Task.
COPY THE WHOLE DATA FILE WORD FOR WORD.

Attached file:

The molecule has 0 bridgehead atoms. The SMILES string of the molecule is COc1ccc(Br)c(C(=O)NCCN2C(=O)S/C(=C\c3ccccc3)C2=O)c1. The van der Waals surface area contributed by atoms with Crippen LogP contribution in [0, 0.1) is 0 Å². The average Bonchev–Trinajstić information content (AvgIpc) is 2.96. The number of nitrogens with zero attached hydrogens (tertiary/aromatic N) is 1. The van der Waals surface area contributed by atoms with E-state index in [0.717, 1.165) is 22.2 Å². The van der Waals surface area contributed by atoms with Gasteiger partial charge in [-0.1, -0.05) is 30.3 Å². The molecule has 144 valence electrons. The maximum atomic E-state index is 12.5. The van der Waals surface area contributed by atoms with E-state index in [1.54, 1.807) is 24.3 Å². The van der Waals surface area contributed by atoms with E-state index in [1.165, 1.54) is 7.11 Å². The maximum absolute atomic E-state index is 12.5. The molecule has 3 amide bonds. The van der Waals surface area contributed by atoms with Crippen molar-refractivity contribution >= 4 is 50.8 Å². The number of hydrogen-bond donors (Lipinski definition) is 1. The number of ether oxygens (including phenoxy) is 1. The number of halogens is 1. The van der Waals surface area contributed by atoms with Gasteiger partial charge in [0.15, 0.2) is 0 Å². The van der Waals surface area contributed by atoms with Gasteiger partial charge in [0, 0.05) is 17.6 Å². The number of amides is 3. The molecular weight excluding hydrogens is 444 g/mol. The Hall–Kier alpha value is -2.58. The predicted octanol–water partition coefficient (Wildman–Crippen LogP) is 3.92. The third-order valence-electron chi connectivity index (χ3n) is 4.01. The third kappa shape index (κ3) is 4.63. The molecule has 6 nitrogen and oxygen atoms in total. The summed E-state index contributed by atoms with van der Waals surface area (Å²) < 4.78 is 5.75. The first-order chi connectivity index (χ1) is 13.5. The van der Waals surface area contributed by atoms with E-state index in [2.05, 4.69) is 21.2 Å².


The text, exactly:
The molecule has 0 bridgehead atoms. The SMILES string of the molecule is COc1ccc(Br)c(C(=O)NCCN2C(=O)S/C(=C\c3ccccc3)C2=O)c1. The van der Waals surface area contributed by atoms with Crippen LogP contribution in [0, 0.1) is 0 Å². The average Bonchev–Trinajstić information content (AvgIpc) is 2.96. The number of nitrogens with zero attached hydrogens (tertiary/aromatic N) is 1. The van der Waals surface area contributed by atoms with E-state index in [0.717, 1.165) is 22.2 Å². The van der Waals surface area contributed by atoms with Gasteiger partial charge in [-0.1, -0.05) is 30.3 Å². The molecule has 144 valence electrons. The maximum atomic E-state index is 12.5. The van der Waals surface area contributed by atoms with E-state index in [1.54, 1.807) is 24.3 Å². The van der Waals surface area contributed by atoms with E-state index in [1.165, 1.54) is 7.11 Å². The maximum absolute atomic E-state index is 12.5. The molecule has 3 amide bonds. The van der Waals surface area contributed by atoms with Crippen molar-refractivity contribution >= 4 is 50.8 Å². The number of hydrogen-bond donors (Lipinski definition) is 1. The number of ether oxygens (including phenoxy) is 1. The number of halogens is 1. The van der Waals surface area contributed by atoms with Gasteiger partial charge in [0.15, 0.2) is 0 Å². The van der Waals surface area contributed by atoms with Gasteiger partial charge in [0, 0.05) is 17.6 Å². The number of amides is 3. The molecular weight excluding hydrogens is 444 g/mol. The Hall–Kier alpha value is -2.58. The predicted octanol–water partition coefficient (Wildman–Crippen LogP) is 3.92. The third-order valence-electron chi connectivity index (χ3n) is 4.01. The third kappa shape index (κ3) is 4.63. The molecule has 6 nitrogen and oxygen atoms in total. The summed E-state index contributed by atoms with van der Waals surface area (Å²) < 4.78 is 5.75. The first-order chi connectivity index (χ1) is 13.5. The van der Waals surface area contributed by atoms with E-state index in [2.05, 4.69) is 21.2 Å².